African Journal of
Agricultural Research

  • Abbreviation: Afr. J. Agric. Res.
  • Language: English
  • ISSN: 1991-637X
  • DOI: 10.5897/AJAR
  • Start Year: 2006
  • Published Articles: 6638

Full Length Research Paper

Levels of variability in groundnut (Arachis hypogaea L.) to cercospora leaf spot disease – implication for selection

  A. U. Izge1*, Z. H. Mohammed2 and A. Goni2        
  1Department of Crop Production, Faculty of Agriculture, University of Maiduguri, P.M.B. 1069,         Maiduguri, Borno State, Nigeria. 2Department of Crop Protection, Faculty of Agriculture, University of Maiduguri, P.M.B. 1069,        Maiduguri, Borno State, Nigeria.
Email: [email protected]

  •  Accepted: 19 April 2007
  •  Published: 30 April 2007

Abstract

 

Groundnut (Arachis hypogaea L.) is an important crop both in subsistence and commercial agriculture in arid and semi-arid regions of the world. Leaf spot diseases caused by fungus have been a major destructive disease of groundnut and could cause a yield loss of up to 50 % or more. A two-year experiment was conducted during the cropping seasons of 2002 and 2003 at the Faculty of Agriculture Research Farm, University of Maiduguri, Nigeria. The objective of the study was to determine the reaction of different groundnut varieties to cercospora leaf spot disease to create basis for selection for cercospora leaf spot disease tolerance. The experiment consisted of twenty-four groundnut varieties, laid out in a randomized complete block design (RCBD) with three replications. The analysis of variance (ANOVA) indicated highly significant difference among the groundnut varieties in all the characters studied. The results indicated that ICGV-SM-93531, ICGV-IS-96802, ICGV-IS-96827 and ICGV-IS-96808 had the lowest cercospora leaf spot incidence. The variety ICGV-IS-96808 that produced the highest kernel yield also had the lowest days to 50% flowering and incidentally is among varieties that recorded the lowest leaf spot incidence. The study found tremendous level of variability existing among the groundnut varieties that is essential in crop improvement. This study recommends that development or selection of tolerant varieties to leaf spot should be based on their level of incidence. This will be the only effective measure in decreasing production costs and protect the environment from pollution. Potential therefore exist for selection among the groundnut varieties evaluated for cercospora leaf spot disease tolerance. There is however, a need to undertake further studies in order to determine the type and the number of genes controlling cercospora leaf spot disease tolerance in groundnuts for enhanced breeding strategies.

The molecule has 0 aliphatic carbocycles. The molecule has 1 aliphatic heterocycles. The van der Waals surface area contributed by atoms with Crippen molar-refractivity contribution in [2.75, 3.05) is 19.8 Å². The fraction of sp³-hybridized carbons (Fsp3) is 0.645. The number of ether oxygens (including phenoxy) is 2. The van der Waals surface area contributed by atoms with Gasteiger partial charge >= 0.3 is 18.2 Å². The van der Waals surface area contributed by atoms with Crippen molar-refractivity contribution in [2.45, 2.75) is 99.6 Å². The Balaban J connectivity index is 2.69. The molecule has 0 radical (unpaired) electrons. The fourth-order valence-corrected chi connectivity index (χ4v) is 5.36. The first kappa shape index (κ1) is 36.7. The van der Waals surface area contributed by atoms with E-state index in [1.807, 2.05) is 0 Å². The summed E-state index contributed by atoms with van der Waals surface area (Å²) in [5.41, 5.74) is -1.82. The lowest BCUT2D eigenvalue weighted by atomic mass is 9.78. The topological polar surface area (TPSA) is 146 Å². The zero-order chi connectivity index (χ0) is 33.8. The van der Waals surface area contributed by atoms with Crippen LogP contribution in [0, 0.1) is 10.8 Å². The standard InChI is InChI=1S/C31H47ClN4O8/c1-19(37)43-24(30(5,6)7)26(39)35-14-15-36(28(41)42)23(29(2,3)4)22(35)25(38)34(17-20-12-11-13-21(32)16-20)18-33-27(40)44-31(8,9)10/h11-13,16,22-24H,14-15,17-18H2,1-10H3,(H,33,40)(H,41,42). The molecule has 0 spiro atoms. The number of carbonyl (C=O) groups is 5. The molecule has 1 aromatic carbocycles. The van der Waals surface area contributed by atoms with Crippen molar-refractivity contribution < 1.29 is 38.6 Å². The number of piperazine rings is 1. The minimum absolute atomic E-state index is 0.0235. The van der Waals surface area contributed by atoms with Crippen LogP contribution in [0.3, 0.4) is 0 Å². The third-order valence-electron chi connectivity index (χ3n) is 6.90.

Key words:  Groundnut, leaf spot, tolerance, incidence, selection, breeding strategy.